PB can: strengthen climate resilience
“Climate resilience” is a community’s ability to bounce back from setbacks caused by climate change. We often think about it as it relates to coastal flooding and major storms—critical issues for the 53% of New Jerseyans who live in coastal zones.10 But less dramatic issues impact New Jersey’s health and well-being, like how well communities are equipped to deal with “regular” stormwater and aging infrastructure. We also know that the impacts of climate change aren’t experienced evenly: frontline communities, communities of color, and low-income communities suffer the effects of climate change the worst.
By asking people to make decisions about where they live, participatory budgeting (PB) empowers community members to apply their lived experience to the most critical issues of our time. PB can help your community make sure resources for strengthening local resilience are equitably distributed.
“All stakeholders, including elected officials, communities, clean water utilities and environmentalists, must work together to solve the significant quality of life issues associated with climate change and resiliency, in an equitable way.”
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Research and community experience show that frontline communities, low-income communities, communities of color, and indigenous communities experience the worst effects of climate change. Yet while these communities have contributed to the problem of climate change the least, they receive the fewest resources to deal with its effects.
Overcoming this historic inequity means centering the people who are most impacted by and vulnerable to climate change and other environmental threats. Resources and decision-making power need to shift to impacted communities, and impacted people should lead and develop solutions from the ground-up. In New Jersey, environmental justice isn’t just an ideal—it’s a mandate. Governor Murphy’s Executive Order 23 set into motion a process through which all Executive branch departments will be asked to consider environmental justice in their statutory and regulatory responsibilities.11
PB is a concrete process for advancing environmental justice. By asking community members to develop and vote on their own solutions, PB can shift power to communities who are most impacted by climate change and environmental injustice.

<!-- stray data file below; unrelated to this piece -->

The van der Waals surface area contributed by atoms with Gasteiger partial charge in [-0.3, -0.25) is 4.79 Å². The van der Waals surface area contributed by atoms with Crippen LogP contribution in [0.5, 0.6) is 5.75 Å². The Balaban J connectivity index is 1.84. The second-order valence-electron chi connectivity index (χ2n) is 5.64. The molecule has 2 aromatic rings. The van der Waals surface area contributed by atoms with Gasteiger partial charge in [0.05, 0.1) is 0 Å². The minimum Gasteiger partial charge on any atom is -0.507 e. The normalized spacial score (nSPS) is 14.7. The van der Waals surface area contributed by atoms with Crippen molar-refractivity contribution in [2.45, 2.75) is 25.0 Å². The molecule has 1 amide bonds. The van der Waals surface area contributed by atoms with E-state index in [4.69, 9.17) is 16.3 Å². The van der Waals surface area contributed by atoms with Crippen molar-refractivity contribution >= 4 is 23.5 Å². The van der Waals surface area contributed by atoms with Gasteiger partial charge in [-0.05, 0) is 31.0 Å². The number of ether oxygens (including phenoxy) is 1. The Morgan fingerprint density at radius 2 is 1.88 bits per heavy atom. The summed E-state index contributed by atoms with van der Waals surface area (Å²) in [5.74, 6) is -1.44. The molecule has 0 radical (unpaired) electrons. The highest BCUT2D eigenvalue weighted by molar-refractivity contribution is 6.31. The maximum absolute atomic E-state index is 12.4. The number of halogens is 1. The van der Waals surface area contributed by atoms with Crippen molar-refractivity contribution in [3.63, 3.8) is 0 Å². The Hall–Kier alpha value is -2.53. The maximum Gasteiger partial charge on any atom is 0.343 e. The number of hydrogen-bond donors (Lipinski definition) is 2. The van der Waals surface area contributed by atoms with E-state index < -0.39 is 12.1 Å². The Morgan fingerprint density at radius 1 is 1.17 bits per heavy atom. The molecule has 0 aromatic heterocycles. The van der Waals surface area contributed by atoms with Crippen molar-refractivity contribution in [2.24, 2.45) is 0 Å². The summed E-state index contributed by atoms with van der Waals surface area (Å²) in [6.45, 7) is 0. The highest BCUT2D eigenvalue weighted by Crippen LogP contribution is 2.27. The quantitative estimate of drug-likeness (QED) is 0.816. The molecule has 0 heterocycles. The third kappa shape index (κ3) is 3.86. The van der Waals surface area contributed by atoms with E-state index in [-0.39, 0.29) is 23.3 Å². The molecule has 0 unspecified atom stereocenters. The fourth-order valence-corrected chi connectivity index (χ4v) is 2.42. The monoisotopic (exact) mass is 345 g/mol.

“Community-driven climate adaptation planning has the potential to address inequities and build resilience because communities that are most vulnerable to the impacts of climate change have lived experiences and knowledge that the public bureaucracies typically tasked with adaptation planning often lack.”
Click here for more resources on how PB can help your community.
PB has already been used to meet climate resilience needs using these funding sources:
- Municipal funding
- Community Development Block Grant (CDBG) funds
- Tax Increment Financing (TIF) funds
It hasn’t happened yet (as far as we know), but there is strong potential for PB to be used with:
- Clean Water + Drinking Water State Revolving Funds
- Resilient NJ funding (in Jersey City, Middlesex County, Long Beach Island, and Ventnor)
- Funds similar to TIF funds, like NJ Economic Redevelopment and Growth funds, PILOT funds, and Community Benefits Agreement funds
In Chicago, residents have long criticized the city’s Tax Increment Financing (TIF)13 program for funding projects that brought few community benefits. By empowering the West Humboldt Park community to directly decide how $2 million in TIF funds were spent, Blocks Together shifted that paradigm—and strengthened local resilience at the same time.
Blocks Together is a grassroots organization based in Chicago’s West Humboldt Park neighborhood. They piloted their TIF PB process in 2014, in partnership with UIC Great Cities Institute, the Participatory Budgeting Project (PBP), and the City of Chicago. Partners showed how PB can both achieve community goals, like strengthening climate resilience, while bringing transparency and equity to local budgeting. Six community-developed projects were selected by community members. One winning proposal installed living, green roofs on four neighborhood properties. The project demonstrated how green roofs can absorb stormwater, combat the urban heat island effect, and reduce building energy costs.
“Through this on-going process, [members and residents] transformed the way they saw their role in the community and their relationship to government—from recipients of services to investors and active citizens with ownership of and rights in the community.”
The Participatory Budgeting Project will follow up with more information on how PB can help solve the issues that matter most in your community.